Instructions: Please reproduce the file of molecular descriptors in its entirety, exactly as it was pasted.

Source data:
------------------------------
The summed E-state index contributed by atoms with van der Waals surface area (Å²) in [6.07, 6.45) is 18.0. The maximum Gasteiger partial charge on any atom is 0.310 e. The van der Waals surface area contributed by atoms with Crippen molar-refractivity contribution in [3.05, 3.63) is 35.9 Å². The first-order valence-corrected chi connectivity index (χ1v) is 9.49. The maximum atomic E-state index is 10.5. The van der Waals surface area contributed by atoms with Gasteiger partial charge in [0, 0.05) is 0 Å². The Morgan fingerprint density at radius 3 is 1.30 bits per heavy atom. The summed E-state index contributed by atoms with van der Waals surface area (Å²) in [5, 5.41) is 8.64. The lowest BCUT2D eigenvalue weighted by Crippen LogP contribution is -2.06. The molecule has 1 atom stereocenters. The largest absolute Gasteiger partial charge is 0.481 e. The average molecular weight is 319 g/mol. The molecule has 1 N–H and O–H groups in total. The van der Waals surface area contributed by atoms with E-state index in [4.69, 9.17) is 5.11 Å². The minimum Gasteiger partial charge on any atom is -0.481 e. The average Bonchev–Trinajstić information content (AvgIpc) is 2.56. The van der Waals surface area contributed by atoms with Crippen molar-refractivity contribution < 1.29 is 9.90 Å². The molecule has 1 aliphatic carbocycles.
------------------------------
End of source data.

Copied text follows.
The summed E-state index contributed by atoms with van der Waals surface area (Å²) in [6.07, 6.45) is 18.0. The maximum Gasteiger partial charge on any atom is 0.310 e. The van der Waals surface area contributed by atoms with Crippen molar-refractivity contribution in [3.05, 3.63) is 35.9 Å². The first-order valence-corrected chi connectivity index (χ1v) is 9.49. The maximum atomic E-state index is 10.5. The van der Waals surface area contributed by atoms with Gasteiger partial charge in [0, 0.05) is 0 Å². The Morgan fingerprint density at radius 3 is 1.30 bits per heavy atom. The summed E-state index contributed by atoms with van der Waals surface area (Å²) in [5, 5.41) is 8.64. The lowest BCUT2D eigenvalue weighted by Crippen LogP contribution is -2.06. The molecule has 1 atom stereocenters. The largest absolute Gasteiger partial charge is 0.481 e. The average molecular weight is 319 g/mol. The molecule has 1 N–H and O–H groups in total. The van der Waals surface area contributed by atoms with E-state index in [4.69, 9.17) is 5.11 Å². The minimum Gasteiger partial charge on any atom is -0.481 e. The average Bonchev–Trinajstić information content (AvgIpc) is 2.56. The van der Waals surface area contributed by atoms with Crippen molar-refractivity contribution < 1.29 is 9.90 Å². The molecule has 1 aliphatic carbocycles.